The Constitution is nothing more than ink and paper if we don't fight for it.
Education and the Constitution
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Radio Veteran, Billy Montana, a seasoned radio voice originally from terrestrial radio, invited me to be a guest on his radio program, Talk America USA, and when he asked about my endeavors, I mentioned that I teach a Constitution Class in Temecula, California on Thursday Nights. One of the attendees is a lawyer, and he has stated that I teach more about the Constitution than does law school. In fact, when Constitution Studies begin in law school, the Constitution is never opened. Constitutional Law is based not on the Constitution, but on the opinions of judges regarding the Constitution, a.k.a. case law.
Billy was aghast. How could this be? He learned all about the Constitution in school as a youngster, yet now young law students aren’t even taught a single word from the text of the Constitution?
But it goes even further than that. My nephew in middle school was shocked when the chapter on the Constitution in his history book was skipped by his teacher, and when he asked why, she told him because, “The class is limited in time, so they must skip the unimportant parts of the book.”
Our freedom is dependent upon us being educated about the rule of law. In fact, James Madison said regarding this, “A well instructed people alone can be permanently a free people.”
George Washington said in regards of instructing future generations, “A primary object. . . should be the education of our youth in the science of government. In a republic, what species of knowledge can be equally important? And what duty more pressing. . . than communicating it to those who are to be the future guardians of the liberties of the country?”
This nation became great because we were informed, but now the voters are uninformed, and could care less about the issues, and put all of their cares in the gifts they receive from the federal treasury. Dependency upon the government has replaced being educated about our political system and Constitution.
We have become a nation of ideologies, and we have let go of the founding principles of this nation. Though I call myself a conservative, because the tenets of conservatism closely resembles my constitutional beliefs, in reality I consider myself a Classical Centrist.
When the United States became a nation, the founders realized that government, a centralized governmental system, was necessary in order to protect, preserve and promote the union. However, central governments are also the birthplace of tyranny. So, though the Founding Fathers recognized the need for a central government, they also realized, for the sake of protecting State Sovereignty, that it must be limited in its scope and powers.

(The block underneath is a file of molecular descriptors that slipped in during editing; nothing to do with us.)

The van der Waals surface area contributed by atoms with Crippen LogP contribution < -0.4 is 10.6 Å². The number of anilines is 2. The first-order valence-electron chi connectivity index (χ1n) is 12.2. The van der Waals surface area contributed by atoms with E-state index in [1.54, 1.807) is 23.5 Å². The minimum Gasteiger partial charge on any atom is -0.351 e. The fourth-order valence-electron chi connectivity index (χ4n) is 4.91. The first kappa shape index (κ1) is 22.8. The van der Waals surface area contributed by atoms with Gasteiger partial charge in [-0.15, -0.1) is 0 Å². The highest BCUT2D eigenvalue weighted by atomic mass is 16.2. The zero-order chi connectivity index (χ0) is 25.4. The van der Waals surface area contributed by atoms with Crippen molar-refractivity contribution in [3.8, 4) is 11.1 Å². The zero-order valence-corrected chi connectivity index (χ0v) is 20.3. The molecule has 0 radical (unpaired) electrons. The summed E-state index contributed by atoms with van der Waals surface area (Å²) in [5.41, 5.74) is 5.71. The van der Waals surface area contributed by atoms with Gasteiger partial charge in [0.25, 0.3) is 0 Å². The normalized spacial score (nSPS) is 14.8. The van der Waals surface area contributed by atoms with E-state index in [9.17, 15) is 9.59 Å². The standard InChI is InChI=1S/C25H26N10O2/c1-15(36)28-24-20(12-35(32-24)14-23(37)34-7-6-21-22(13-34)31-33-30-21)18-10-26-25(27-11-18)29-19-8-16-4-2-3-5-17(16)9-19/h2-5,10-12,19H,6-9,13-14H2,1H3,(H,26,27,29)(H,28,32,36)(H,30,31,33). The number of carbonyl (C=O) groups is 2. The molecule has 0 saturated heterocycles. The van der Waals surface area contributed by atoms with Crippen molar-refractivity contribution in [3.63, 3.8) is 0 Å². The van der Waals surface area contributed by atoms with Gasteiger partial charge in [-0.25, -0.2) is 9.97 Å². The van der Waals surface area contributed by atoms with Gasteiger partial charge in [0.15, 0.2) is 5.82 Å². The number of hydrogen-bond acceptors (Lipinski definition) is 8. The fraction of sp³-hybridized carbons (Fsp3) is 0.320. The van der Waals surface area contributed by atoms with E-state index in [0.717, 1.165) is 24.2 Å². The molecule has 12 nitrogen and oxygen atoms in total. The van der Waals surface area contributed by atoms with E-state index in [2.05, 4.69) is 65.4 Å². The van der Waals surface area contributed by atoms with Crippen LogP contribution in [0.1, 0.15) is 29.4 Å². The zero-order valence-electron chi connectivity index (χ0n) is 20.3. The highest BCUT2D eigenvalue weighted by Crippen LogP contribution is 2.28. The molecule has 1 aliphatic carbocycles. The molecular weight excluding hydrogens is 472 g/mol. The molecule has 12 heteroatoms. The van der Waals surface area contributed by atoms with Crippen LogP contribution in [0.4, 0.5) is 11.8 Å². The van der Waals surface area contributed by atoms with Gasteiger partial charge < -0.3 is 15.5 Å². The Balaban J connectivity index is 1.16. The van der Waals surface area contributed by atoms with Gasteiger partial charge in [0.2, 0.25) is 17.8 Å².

The political spectrum holds that to the far left is bigger government, and smaller government resides on the right. Totalitarianism, or 100% government, hugs the left side, and anarchy, or 0% government, blankets the far right. The founders wanted to take a big government idea, but restrain it. The Articles of Confederation, the constitution before the constitution, was too weak. The Articles were a lamb, but we needed a lion. The problem with lions, however, is that lions eat you. So, we needed a lion, but we needed to restrain it so that it did not devour the people, and our freedom. Those restraints, those chains that hold back the lion, that cage that keeps the lion in check, is the Constitution.
But we have become complacent, and uninformed, so our lion, the federal government, is running amok. The only thing we have to bring it back under control is what held it in the first place, the Constitution. The solution is the Constitution.
Otherwise, we will become yet another failed footnote in history that swayed away from its original principles, only to allow itself to collapse under the tyranny from within.
How do we return to the Constitution?
The battle must begin locally. Grab on to the local school board, be involved in your city council, run for positions in the local government, know your central committee, meet with the county supervisors, and communicate with your State legislators. We are in this fight together, but we need to fight to make it work.
The Constitution is nothing more than ink and paper if we don’t fight for it.Douglas V. Gibbs -- Bio and Archives | Click to view Comments